The Story Of a Sex Trafficked Wounded Healer
At 11:30 on a Friday night, five women park outside a strip club called Cabaret Royale in Northwest Dallas. They're about to launch a mission. The women — Rebekah, Dominique, Lisa, Aeisha and Emily — are representatives of an organization called Valiant Hearts which seeks to end sexual exploitation in North Texas. This is their monthly outreach, when they visit places where women are possibly being trafficked for sex. They offer the victims a way out.
At a prayer meeting hours before, Rebekah Charleston prayed for safety. Charleston is the leader of Valiant Hearts, which doesn't share the last names of volunteers or the women they help. She, Dominique and Lisa unload pink gift bags from the trunk — enough for the 40 dancers working at Cabaret Royale this night — and head for the club's double doors.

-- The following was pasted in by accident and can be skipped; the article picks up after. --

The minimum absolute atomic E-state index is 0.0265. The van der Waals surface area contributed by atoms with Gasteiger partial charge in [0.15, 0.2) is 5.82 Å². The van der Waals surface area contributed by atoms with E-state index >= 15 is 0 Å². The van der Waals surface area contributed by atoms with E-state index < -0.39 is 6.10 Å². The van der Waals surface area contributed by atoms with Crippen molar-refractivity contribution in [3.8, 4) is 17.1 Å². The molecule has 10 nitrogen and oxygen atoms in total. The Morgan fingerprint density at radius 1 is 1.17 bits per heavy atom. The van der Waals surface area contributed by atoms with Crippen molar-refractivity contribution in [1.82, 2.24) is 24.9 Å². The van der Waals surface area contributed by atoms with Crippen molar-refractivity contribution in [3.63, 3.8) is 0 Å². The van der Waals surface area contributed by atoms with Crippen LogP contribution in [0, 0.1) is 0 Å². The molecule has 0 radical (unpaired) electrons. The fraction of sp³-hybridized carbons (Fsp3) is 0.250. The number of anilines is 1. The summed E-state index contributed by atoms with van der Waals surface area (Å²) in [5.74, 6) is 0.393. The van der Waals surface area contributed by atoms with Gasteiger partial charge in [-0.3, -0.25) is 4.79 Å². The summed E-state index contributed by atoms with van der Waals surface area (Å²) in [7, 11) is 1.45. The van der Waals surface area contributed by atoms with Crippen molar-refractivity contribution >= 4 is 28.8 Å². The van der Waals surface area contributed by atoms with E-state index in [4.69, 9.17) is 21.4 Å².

The other two women stay in the car. They're the support team. Charleston will be on a two-way radio the whole time they're in the club, just in case tensions flare.
Inside, they're greeted by a house mom, a matronly club employee with a long skirt and a supply of snacks and hygiene products for the dancers. Her name is Patty. She gives Charleston a hug and ushers the ladies to a backstage dressing room where several women sit in front of makeup counters, smoking and ignoring the throb of music and men on the other side of the wall. Lacey is on stage. She always dances to Brockhampton.
The visitors pass out the gift bags and ask the dancers about themselves. They don't sell or cajole. Charleston is uncompromising on that point. The women need to feel that they have a choice. For many, it's the absence of choices that landed them in this life.
It was for her.